Paul Manafort, a longtime political consultant who briefly led President Trump’s campaign, recieved his long-awaited fraud trial verdict on Aug. 21 — with the federal jury finding him guilty on eight counts. But the jury could not come to a decision on 10 of the counts.
The trial became a highly publicized showdown between the Trump administration and Special Counsel Robert Mueller over the past few weeks.
Manafort, 69, faced 18 tax evasion and bank fraud charges. He was accused of hiding a “significant percentage” of income earned from his Ukrainian work from the IRS. He was also accused of fraudulently obtaining millions more in bank loans, including while he was working on the Trump campaign.
Held in Alexandria, Virginia, this was Mueller’s first trial since his appointment to oversee the Russia investigation more than a year ago. It spanned nearly three weeks before jurors began deliberations.
The case didn't specifically address any alleged collusion between Trump officials and the Russian government. Trump has repeatedly called Mueller’s probe into such allegations a “witch hunt.”
On the fourth day of deliberations, the jury sent a note to the judge signaling a problem with coming to a consensus on at least one count.
Read on for a look what you need to know about the case against Manafort and the Alexandria trial as the jury continues its deliberations.
What were the charges?
The charges against Manafort did not relate to allegations of misconduct pertaining to the Trump campaign.
Instead, the trial focused on tales of wild spending, secret shell companies and millions of dollars of Ukrainian money flowing through offshore bank accounts and into the political consultant’s pockets.
The luxurious lifestyle was funded by Manafort's political consulting for the pro-Russian Ukrainian political party of Viktor Yanukovych, who was deposed as Ukraine's president in 2014.
Along with his former business associate Rick Gates, Manafort was initially indicted in October 2017 on multiple counts that included: conspiracy against the U.S., conspiracy to launder money, false statements and failure to file reports of foreign bank and financial accounts.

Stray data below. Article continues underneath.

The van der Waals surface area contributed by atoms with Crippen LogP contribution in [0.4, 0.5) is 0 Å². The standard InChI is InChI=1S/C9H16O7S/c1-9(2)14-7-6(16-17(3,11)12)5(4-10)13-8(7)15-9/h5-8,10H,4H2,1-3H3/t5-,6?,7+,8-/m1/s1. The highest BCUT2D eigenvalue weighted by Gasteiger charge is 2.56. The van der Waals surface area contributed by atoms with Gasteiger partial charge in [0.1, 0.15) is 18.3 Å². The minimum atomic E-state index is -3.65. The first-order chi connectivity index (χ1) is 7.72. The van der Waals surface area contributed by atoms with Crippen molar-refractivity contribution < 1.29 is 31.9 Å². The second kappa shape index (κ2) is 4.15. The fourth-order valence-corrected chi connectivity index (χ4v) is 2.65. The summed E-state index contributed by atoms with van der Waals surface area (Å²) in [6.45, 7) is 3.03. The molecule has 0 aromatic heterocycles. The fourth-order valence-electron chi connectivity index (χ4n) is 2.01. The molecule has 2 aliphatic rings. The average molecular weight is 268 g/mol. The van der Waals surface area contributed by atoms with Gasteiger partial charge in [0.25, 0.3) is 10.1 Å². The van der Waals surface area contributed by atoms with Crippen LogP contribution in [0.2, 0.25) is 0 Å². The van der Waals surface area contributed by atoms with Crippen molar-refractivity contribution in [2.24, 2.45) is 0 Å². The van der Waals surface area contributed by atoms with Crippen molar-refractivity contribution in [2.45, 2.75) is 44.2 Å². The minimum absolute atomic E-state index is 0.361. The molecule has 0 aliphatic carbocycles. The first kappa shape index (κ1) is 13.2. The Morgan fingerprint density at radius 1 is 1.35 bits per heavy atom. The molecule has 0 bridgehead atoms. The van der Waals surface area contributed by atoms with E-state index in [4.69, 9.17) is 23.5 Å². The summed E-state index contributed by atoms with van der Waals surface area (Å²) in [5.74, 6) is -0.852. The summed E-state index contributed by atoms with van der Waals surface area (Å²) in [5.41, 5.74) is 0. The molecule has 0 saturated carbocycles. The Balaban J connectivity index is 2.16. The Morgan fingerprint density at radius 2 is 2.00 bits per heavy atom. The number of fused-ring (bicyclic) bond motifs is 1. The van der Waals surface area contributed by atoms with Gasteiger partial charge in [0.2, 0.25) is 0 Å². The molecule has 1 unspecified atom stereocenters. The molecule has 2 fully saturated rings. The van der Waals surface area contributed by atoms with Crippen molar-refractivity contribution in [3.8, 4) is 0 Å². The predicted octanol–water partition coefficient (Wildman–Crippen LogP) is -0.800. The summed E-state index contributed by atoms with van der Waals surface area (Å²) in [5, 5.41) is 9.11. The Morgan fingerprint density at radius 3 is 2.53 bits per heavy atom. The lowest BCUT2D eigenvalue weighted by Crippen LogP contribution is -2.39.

Manafort had maintained his innocence in all charges. Gates pleaded guilty to the charges against him.
Gates testified Manafort would fraudulently classify certain wire transfers as loans to reduce the amount of taxable income in a given year. Gates also said he embezzled hundreds of thousands of dollars from Manafort and admitted to having had an extramarital affair.
On Aug. 21, Manafort was found guilty on some – but not all – counts in the bank and tax fraud trial.
What did it have to do with Russia?
Mueller’s investigation centers on collusion between the Trump campaign and Russians during the election – but this trial wasn't supposed to be about that
U.S. District Judge T.S. Ellis III warned prosecutors about the current “antipathy” toward Russia in the U.S., saying “most people in this country don’t distinguish between Ukrainians and Russians.”
How long could Manafort be in jail?
Manafort “faces the very real possibility” of life in prison, according to a federal court order.
What about the Trump card?
Manafort joined Trump’s presidential campaign in March 2016 to help wrangle delegates ahead of the Republican National Convention in Ohio – something he had done for former President Gerald Ford.
Two months later, Manafort was elevated to campaign chairman.
Manafort’s resignation from the campaign was announced on August 19, 2016, after The New York Times reported he'd received $12.7 million in undisclosed cash payments from Yanukovych’s pro-Russian party between 2007 and 2012.
Trump has maintained Manafort was only with the campaign for a short time and has insisted he should have been informed of the investigation into him.
Observers have questioned whether Trump will pardon Manafort's crimes.
Is this it?
Manafort has a second trial coming up in mid-September. That trial, set in the District of Columbia, involves allegations he acted as an unregistered foreign agent for Ukrainian interests and made false statements to the U.S. government.
Fox News’ Alex Pappas, Gregg Re, Brooke Singman and The Associated Press contributed to this report.